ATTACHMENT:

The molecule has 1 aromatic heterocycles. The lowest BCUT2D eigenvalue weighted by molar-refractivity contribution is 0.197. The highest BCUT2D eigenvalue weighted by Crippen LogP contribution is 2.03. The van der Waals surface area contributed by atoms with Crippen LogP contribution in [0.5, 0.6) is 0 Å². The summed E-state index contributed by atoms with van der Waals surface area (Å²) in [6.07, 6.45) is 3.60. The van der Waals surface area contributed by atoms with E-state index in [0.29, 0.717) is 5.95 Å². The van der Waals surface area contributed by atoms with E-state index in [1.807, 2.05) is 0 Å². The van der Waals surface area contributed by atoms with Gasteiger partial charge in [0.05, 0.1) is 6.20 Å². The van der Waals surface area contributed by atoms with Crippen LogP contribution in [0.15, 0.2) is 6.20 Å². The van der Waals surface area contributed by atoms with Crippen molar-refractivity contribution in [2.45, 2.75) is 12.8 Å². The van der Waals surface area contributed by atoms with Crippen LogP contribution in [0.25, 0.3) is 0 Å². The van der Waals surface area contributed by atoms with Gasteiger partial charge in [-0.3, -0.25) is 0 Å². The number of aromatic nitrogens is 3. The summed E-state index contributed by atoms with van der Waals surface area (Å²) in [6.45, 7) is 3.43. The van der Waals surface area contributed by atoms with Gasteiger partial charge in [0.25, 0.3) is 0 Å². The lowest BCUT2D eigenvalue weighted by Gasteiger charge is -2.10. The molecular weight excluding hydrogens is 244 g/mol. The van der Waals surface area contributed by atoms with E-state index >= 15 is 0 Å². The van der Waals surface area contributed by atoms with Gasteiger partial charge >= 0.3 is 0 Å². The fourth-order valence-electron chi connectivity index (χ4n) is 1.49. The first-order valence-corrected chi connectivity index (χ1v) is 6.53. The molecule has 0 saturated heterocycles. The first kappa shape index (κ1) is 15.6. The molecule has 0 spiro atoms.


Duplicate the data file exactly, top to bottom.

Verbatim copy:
The molecule has 1 aromatic heterocycles. The lowest BCUT2D eigenvalue weighted by molar-refractivity contribution is 0.197. The highest BCUT2D eigenvalue weighted by Crippen LogP contribution is 2.03. The van der Waals surface area contributed by atoms with Crippen LogP contribution in [0.5, 0.6) is 0 Å². The summed E-state index contributed by atoms with van der Waals surface area (Å²) in [6.07, 6.45) is 3.60. The van der Waals surface area contributed by atoms with E-state index in [0.29, 0.717) is 5.95 Å². The van der Waals surface area contributed by atoms with E-state index in [1.807, 2.05) is 0 Å². The van der Waals surface area contributed by atoms with Gasteiger partial charge in [0.05, 0.1) is 6.20 Å². The van der Waals surface area contributed by atoms with Crippen LogP contribution in [0.15, 0.2) is 6.20 Å². The van der Waals surface area contributed by atoms with Crippen molar-refractivity contribution in [2.45, 2.75) is 12.8 Å². The van der Waals surface area contributed by atoms with Crippen LogP contribution in [0.25, 0.3) is 0 Å². The van der Waals surface area contributed by atoms with Gasteiger partial charge in [-0.3, -0.25) is 0 Å². The number of aromatic nitrogens is 3. The summed E-state index contributed by atoms with van der Waals surface area (Å²) in [6.45, 7) is 3.43. The van der Waals surface area contributed by atoms with Gasteiger partial charge in [0.25, 0.3) is 0 Å². The lowest BCUT2D eigenvalue weighted by Gasteiger charge is -2.10. The molecular weight excluding hydrogens is 244 g/mol. The van der Waals surface area contributed by atoms with E-state index >= 15 is 0 Å². The van der Waals surface area contributed by atoms with Gasteiger partial charge >= 0.3 is 0 Å². The fourth-order valence-electron chi connectivity index (χ4n) is 1.49. The first-order valence-corrected chi connectivity index (χ1v) is 6.53. The molecule has 0 saturated heterocycles. The first kappa shape index (κ1) is 15.6. The molecule has 0 spiro atoms.